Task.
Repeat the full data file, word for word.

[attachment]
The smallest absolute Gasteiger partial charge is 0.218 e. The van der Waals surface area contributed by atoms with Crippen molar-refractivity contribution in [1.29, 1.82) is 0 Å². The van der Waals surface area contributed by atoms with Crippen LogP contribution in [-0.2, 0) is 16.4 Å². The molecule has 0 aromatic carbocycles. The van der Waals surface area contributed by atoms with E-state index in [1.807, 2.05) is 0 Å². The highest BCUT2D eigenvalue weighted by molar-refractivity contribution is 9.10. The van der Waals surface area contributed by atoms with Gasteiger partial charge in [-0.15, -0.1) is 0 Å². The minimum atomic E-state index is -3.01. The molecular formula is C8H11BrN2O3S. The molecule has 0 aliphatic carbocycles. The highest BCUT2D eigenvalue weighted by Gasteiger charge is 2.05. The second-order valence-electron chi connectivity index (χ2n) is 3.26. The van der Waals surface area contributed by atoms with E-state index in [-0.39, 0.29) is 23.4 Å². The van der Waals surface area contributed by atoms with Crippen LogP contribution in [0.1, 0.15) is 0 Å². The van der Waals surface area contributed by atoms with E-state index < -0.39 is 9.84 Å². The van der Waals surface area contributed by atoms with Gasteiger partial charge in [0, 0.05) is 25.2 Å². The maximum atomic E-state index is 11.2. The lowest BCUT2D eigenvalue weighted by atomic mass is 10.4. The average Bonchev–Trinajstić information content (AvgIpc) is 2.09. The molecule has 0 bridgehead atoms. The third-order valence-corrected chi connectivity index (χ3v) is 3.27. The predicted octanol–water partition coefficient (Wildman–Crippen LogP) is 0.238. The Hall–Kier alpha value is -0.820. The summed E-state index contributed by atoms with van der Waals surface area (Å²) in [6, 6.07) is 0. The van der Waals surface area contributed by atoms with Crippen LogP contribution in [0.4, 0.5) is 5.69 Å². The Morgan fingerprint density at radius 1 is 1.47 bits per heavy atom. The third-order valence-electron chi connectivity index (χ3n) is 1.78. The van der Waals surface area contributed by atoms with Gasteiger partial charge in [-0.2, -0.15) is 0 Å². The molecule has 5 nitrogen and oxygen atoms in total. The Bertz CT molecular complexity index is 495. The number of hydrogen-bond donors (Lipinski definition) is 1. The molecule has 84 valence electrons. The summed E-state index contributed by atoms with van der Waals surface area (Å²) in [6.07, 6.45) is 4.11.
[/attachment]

The smallest absolute Gasteiger partial charge is 0.218 e. The van der Waals surface area contributed by atoms with Crippen molar-refractivity contribution in [1.29, 1.82) is 0 Å². The van der Waals surface area contributed by atoms with Crippen LogP contribution in [-0.2, 0) is 16.4 Å². The molecule has 0 aromatic carbocycles. The van der Waals surface area contributed by atoms with E-state index in [1.807, 2.05) is 0 Å². The highest BCUT2D eigenvalue weighted by molar-refractivity contribution is 9.10. The van der Waals surface area contributed by atoms with Gasteiger partial charge in [-0.15, -0.1) is 0 Å². The minimum atomic E-state index is -3.01. The molecular formula is C8H11BrN2O3S. The molecule has 0 aliphatic carbocycles. The highest BCUT2D eigenvalue weighted by Gasteiger charge is 2.05. The second-order valence-electron chi connectivity index (χ2n) is 3.26. The van der Waals surface area contributed by atoms with E-state index in [-0.39, 0.29) is 23.4 Å². The van der Waals surface area contributed by atoms with Crippen LogP contribution in [0.1, 0.15) is 0 Å². The van der Waals surface area contributed by atoms with E-state index < -0.39 is 9.84 Å². The van der Waals surface area contributed by atoms with Gasteiger partial charge in [0, 0.05) is 25.2 Å². The maximum atomic E-state index is 11.2. The lowest BCUT2D eigenvalue weighted by atomic mass is 10.4. The average Bonchev–Trinajstić information content (AvgIpc) is 2.09. The molecule has 0 bridgehead atoms. The third-order valence-corrected chi connectivity index (χ3v) is 3.27. The predicted octanol–water partition coefficient (Wildman–Crippen LogP) is 0.238. The Hall–Kier alpha value is -0.820. The summed E-state index contributed by atoms with van der Waals surface area (Å²) in [6, 6.07) is 0. The van der Waals surface area contributed by atoms with Crippen LogP contribution in [0.4, 0.5) is 5.69 Å². The Morgan fingerprint density at radius 1 is 1.47 bits per heavy atom. The third-order valence-electron chi connectivity index (χ3n) is 1.78. The van der Waals surface area contributed by atoms with Gasteiger partial charge in [-0.2, -0.15) is 0 Å². The molecule has 5 nitrogen and oxygen atoms in total. The Bertz CT molecular complexity index is 495. The number of hydrogen-bond donors (Lipinski definition) is 1. The molecule has 84 valence electrons. The summed E-state index contributed by atoms with van der Waals surface area (Å²) in [6.07, 6.45) is 4.11.